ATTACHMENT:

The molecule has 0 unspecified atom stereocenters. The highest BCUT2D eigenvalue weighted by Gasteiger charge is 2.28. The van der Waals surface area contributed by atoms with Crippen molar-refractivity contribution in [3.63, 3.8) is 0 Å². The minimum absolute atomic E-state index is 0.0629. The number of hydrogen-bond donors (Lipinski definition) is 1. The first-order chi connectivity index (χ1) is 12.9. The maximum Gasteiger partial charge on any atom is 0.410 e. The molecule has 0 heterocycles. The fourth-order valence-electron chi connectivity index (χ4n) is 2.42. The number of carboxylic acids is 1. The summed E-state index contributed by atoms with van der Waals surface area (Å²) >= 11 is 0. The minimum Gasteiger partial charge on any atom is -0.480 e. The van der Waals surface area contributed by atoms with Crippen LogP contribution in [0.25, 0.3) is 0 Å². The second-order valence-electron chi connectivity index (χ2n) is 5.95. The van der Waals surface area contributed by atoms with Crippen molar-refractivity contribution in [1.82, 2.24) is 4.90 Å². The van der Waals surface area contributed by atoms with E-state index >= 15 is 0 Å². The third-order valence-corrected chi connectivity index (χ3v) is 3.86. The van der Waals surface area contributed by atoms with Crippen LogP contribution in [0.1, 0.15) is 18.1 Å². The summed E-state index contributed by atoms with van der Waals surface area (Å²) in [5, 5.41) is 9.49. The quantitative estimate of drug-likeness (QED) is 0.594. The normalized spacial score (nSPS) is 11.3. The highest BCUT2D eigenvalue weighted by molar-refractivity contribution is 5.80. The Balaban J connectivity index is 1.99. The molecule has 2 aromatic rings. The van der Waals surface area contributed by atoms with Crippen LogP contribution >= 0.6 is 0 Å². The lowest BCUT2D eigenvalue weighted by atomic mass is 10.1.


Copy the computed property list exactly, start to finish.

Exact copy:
The molecule has 0 unspecified atom stereocenters. The highest BCUT2D eigenvalue weighted by Gasteiger charge is 2.28. The van der Waals surface area contributed by atoms with Crippen molar-refractivity contribution in [3.63, 3.8) is 0 Å². The minimum absolute atomic E-state index is 0.0629. The number of hydrogen-bond donors (Lipinski definition) is 1. The first-order chi connectivity index (χ1) is 12.9. The maximum Gasteiger partial charge on any atom is 0.410 e. The molecule has 0 heterocycles. The fourth-order valence-electron chi connectivity index (χ4n) is 2.42. The number of carboxylic acids is 1. The summed E-state index contributed by atoms with van der Waals surface area (Å²) >= 11 is 0. The minimum Gasteiger partial charge on any atom is -0.480 e. The van der Waals surface area contributed by atoms with Crippen LogP contribution in [0.25, 0.3) is 0 Å². The second-order valence-electron chi connectivity index (χ2n) is 5.95. The van der Waals surface area contributed by atoms with Crippen molar-refractivity contribution in [1.82, 2.24) is 4.90 Å². The van der Waals surface area contributed by atoms with E-state index >= 15 is 0 Å². The third-order valence-corrected chi connectivity index (χ3v) is 3.86. The van der Waals surface area contributed by atoms with Crippen LogP contribution in [0.1, 0.15) is 18.1 Å². The summed E-state index contributed by atoms with van der Waals surface area (Å²) in [5, 5.41) is 9.49. The quantitative estimate of drug-likeness (QED) is 0.594. The normalized spacial score (nSPS) is 11.3. The highest BCUT2D eigenvalue weighted by molar-refractivity contribution is 5.80. The Balaban J connectivity index is 1.99. The molecule has 2 aromatic rings. The van der Waals surface area contributed by atoms with Crippen LogP contribution >= 0.6 is 0 Å². The lowest BCUT2D eigenvalue weighted by atomic mass is 10.1.